In this book two of the leading figures in argumentation theory present a view of argumentation as a means of resolving differences of opinion by testing the acceptability of the disputed positions. Their model of a 'critical discussion' serves as a theoretical tool for analysing, evaluating and producing argumentative discourse. They develop a method for the reconstruction of argumentative discourse that takes into account all aspects that are relevant to a critical assessment. They also propose a practical code of behaviour for discussants who want to resolve their differences in a reasonable way. This is a major contribution to the study of argumentation and will be of particular value to professionals and graduate students in speech communication, informal logic, rhetoric, critical thinking, linguistics, and philosophy.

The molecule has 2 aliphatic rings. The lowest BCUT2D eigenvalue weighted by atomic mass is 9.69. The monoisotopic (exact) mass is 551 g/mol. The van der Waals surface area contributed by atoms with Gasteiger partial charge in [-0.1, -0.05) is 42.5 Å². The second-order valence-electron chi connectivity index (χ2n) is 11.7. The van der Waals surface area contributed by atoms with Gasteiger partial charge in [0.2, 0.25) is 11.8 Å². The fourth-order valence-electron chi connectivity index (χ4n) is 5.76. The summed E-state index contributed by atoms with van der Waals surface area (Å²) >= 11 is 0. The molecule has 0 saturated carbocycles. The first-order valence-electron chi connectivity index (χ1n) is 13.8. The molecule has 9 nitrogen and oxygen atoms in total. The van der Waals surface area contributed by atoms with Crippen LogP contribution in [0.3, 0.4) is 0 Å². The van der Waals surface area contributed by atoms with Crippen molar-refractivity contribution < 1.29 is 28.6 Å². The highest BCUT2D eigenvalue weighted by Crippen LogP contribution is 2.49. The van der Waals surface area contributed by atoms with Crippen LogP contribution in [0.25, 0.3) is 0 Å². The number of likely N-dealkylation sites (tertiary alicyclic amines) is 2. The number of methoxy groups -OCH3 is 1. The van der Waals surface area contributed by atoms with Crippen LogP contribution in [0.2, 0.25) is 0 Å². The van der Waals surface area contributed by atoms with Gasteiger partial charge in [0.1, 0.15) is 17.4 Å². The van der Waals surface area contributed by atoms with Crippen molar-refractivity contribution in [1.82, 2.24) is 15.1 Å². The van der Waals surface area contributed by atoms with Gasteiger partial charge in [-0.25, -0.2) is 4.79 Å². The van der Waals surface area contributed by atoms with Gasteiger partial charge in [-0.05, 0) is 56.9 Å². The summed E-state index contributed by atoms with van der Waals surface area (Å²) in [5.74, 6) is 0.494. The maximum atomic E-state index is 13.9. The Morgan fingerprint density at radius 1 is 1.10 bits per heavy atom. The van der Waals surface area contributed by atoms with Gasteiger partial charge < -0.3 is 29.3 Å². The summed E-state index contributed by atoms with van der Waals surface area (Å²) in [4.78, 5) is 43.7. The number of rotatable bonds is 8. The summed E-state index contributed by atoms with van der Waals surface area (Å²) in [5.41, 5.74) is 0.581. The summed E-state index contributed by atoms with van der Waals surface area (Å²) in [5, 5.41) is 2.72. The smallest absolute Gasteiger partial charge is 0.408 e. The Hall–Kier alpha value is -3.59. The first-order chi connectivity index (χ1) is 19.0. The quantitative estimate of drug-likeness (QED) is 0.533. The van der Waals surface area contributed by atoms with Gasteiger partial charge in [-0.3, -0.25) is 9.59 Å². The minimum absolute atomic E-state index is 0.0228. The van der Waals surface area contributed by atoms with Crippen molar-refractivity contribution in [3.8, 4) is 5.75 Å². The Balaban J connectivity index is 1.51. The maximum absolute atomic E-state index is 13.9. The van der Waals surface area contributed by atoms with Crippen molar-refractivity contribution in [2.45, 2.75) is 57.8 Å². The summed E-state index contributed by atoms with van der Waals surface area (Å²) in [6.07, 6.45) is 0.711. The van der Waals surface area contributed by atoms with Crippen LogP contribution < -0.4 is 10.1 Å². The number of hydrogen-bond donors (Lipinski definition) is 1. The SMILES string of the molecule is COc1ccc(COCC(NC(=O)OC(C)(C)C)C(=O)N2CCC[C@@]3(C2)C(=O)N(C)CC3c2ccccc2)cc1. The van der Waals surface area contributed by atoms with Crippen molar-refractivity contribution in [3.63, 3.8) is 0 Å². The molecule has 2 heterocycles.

1. Introduction; 2. The realm of argumentation studies; 3. A model of a critical discussion; 4. Relevance; 5. Analysis as reconstruction; 6. Rules for a critical discussion; 7. Fallacies; 8. A code of conduct for reasonable discussants.